Pagan Online is a game going through a serious identity crisis. It isn’t quite sure of what it wants to be, mixing several genres into one without settling for a unique identity. Is it trying to be a Diablo-like, a MOBA, or a bullet-hell shooter? Should it be aiming for the occasional bout of Dark Souls hardcore difficulty when it lacks the same depth and skill-based gameplay of From Software’s series?
Several things have changed since we last played Pagan Online during the Early Access phase, and not everything was for the best. The difficulty was significantly increased, and you’ll spend less time crafting gear and weapons because the recipe drop rate changed from reasonable to appalling. Progress turned from smooth into a grind, artificially extending the difficulty of a game that was – and remains – enjoyable, while offering a decent challenge.
Pagan Online has its heart in the right place, with gameplay and mechanics that work; it can be addictive and rewarding. However, it is going down a niche road that isn’t going to please every fan of… Souls-like twin-stick shooter MOBA action RPGs?
The Gods Are Gone and Locked the Classes
Pagan Online is based on Slavic mythology and features a compelling setting, with enough lore to keep you entertained. Most players probably won’t pay attention to it, but the character and creature design draws from these myths and is one of the game’s strengths.
There are 10 classes to choose from, offering a nice mix of melee and ranged characters. Choosing a purely melee class to begin with isn’t advised, as it highlights the frustrating difficulty that you’ll suffer through, mostly due to the sheer number of ranged enemies that won’t leave you at peace. A ranged class is potentially deadlier, being able to take down foes from afar, sparing you the trouble of running to those despicable wraiths.
Valeria or Anya are two good options, but whoever your favorite is, make sure that you choose wisely, because the other classes will be gated off, accessible only through a convoluted system that feels more suited to a free-to-play game. Pagan Online doesn’t feature in-game purchases and allegedly never will, but restricting your class choice ends up being more frustrating than challenging.
Completing an Assassination mission for the first time will grant you a Hero soul, which you can use to unlock a new class. However, you need specific keys to access these missions as well as a certain Might rank, feeding into a grind that Pagan Online is no stranger to. The other way to unlock classes or skins is by collecting Hero Shards. The drop rate is very low, which means that you’ll need several hours of gameplay to get the shards that you need. Still, it’s an evolution from the previous system where hero shards randomly dropped, and you were stuck with a hero that you probably didn’t want to play.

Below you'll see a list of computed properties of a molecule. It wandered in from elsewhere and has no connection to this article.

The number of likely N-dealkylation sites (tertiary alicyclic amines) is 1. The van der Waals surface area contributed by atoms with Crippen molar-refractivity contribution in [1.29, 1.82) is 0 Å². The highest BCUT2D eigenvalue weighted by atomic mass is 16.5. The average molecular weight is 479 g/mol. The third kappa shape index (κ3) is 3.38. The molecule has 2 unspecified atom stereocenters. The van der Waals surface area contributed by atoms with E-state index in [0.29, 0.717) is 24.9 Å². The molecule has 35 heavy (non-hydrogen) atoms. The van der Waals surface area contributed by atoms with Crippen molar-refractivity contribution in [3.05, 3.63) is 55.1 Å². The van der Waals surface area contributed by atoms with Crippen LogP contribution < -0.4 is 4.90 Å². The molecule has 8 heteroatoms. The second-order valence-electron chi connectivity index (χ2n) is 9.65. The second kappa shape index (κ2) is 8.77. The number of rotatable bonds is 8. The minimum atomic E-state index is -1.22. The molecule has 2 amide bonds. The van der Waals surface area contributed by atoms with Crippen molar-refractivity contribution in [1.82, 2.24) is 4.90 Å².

In Pagan Online, you use a gamepad or WASD controls to move your character. This choice gives you a confident twin-stick shooter feel, with a sense of urgency and restlessness as you need to constantly move around. Map design is fairly straightforward, even somewhat basic, with locked areas where waves of enemies spawn, some of them rushing in your direction while the ranged opponents hit you from a distance. It’s a debatable choice, occasionally frustrating due to the feeling of being walled in a small place, not to mention the times when you are stuck between a mob and an obstacle. No amount of dashing will keep you safe from harm.
No Time for Crafting, Get Going
The Pantheon serves as the hub location where you go between each mission. This is where you will sell unnecessary items, manage your inventory, upgrade your skills, and craft… sort of.
Crafting feels superfluous and could be altogether removed from the game. In previous builds, it felt good to get new recipes and upgrade the stats of any piece of gear or weapon. It was a small boon that could help you out, adding another layer to the game. However, the recipe drop was drastically lowered, to a point that crafting is nearly useless. You may use it a couple of times in a dozen hours, most likely with underwhelming results.
The skill tree also feels like an afterthought, going through a revamp due to player criticism, but it doesn’t feel like a significant improvement. While it adds more steps to each ability, it remains terribly simply when compared to the likes of Path of Exile.